December 5, 2012
While Air Force snapped its four-game losing streak with a win over Rochester Institute of Technology on Sunday, the Falcons are still in search of what coach Frank Serratore refers to as their “culture.” That search, at least for the next month, will take place away from the familiarity of the Cadet Ice Arena.
Air Force will travel to Waltham, Mass., to face Bentley (6-7, 5-4 Atlantic Hockey Association) in a two-game series before taking much of the rest of the month off. The Falcons will then head to Anchorage, Alaska, for the Mariucci Classic and games against Minnesota and Alabama-Huntsville. A one-game stop at Niagara will end the road swing. Air Force returns home to face Army on Jan. 11-12.
“Things have not been right within our culture and thus it’s affected the way that we perform,” Serratore said. “It’s an environment that lends itself to camaraderie, towards togetherness, towards wanting to play together, being excited to play together.
“You have to work at it. It’s like a marriage — you can’t force people to love each other but if you want to make it work they’ve got to work at it.”
The most obvious symptom of chemistry imbalance has been on defense. Through 14 games, Air Force is allowing 31 shots per game and has allowed 30 or more shots in seven games. The Falcons allowed just 24.7 shots per game last season and had allowed 30 or more shots just eight times in their previous 42 games.
Senior Mike Walsh, a defenseman on those Air Force defenses of three previous seasons, said the Falcons need to get back to five-man defense.
“Everybody’s got to be involved, get open, support, make sure that they cover their own man, get sticks up and keep them from having easier shots,” Walsh said. “A lot of our problem is that we’re dumping the puck and not getting any pressure on them, so they would be able to transition pretty quickly and get up the ice without us establishing any sort of forecheck or being able to play offense in their zone.”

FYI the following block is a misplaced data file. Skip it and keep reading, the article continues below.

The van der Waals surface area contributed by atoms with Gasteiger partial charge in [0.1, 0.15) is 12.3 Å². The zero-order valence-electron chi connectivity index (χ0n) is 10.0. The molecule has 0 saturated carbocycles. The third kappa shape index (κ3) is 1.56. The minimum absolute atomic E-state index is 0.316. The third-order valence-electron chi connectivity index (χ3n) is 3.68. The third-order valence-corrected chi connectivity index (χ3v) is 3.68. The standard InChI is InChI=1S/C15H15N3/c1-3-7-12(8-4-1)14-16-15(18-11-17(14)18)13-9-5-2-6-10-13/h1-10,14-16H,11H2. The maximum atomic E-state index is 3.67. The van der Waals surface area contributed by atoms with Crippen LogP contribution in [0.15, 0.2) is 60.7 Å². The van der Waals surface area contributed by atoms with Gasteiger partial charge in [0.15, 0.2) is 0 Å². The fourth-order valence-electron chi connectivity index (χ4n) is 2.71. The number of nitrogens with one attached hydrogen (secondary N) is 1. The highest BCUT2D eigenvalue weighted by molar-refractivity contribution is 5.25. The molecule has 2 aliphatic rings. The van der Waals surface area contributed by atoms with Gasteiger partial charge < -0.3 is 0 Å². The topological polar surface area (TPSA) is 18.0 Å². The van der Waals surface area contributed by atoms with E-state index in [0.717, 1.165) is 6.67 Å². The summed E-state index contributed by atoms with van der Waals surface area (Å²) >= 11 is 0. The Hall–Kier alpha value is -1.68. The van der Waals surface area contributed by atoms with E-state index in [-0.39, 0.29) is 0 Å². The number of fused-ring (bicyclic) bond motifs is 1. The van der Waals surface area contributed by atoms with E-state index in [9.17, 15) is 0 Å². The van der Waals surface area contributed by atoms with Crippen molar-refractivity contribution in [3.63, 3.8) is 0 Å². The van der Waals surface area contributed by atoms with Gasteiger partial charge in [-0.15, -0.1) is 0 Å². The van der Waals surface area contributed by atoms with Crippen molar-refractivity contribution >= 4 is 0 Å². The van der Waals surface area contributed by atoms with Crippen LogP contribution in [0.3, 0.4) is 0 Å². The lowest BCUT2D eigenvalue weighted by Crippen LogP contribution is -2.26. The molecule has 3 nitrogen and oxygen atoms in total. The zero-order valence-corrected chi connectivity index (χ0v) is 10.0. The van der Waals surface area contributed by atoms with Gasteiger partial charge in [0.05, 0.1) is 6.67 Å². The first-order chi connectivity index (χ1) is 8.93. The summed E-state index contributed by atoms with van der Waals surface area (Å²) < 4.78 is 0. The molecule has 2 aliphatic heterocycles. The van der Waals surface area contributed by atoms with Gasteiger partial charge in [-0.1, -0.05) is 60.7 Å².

Sophomore Cole Gunner said he thinks the team knows what Serratore is looking for and is ready to put it on the ice.
“We need to find what Falcon hockey is,” Gunner said. “I think (Serratore) wants trust within the team, trust in the coaches; just go out there and play hard and not over-think the game.”
Gunner did a good job not over-thinking Friday against Mercyhurst. After getting eight goals and 28 assists as a freshman, he finally notched his first two goals of this season to go along with eight assists.
“It felt good to get the monkey off my back,” he said. “There’s nothing better than scoring and jumping into the fans in the cadet section.”
But for the team to experience that feeling as often as they’re accustomed to, they need to find their culture. Until then, Serratore said that no amount of technical or tactical brilliance will have much effect.
“You can’t do anything until we play better — until we’re hitting on all cylinders, and we’re playing together and our chemistry is good,” he said. “There’s not going to be any consistency in any phase of our game until we get that as a foundation.”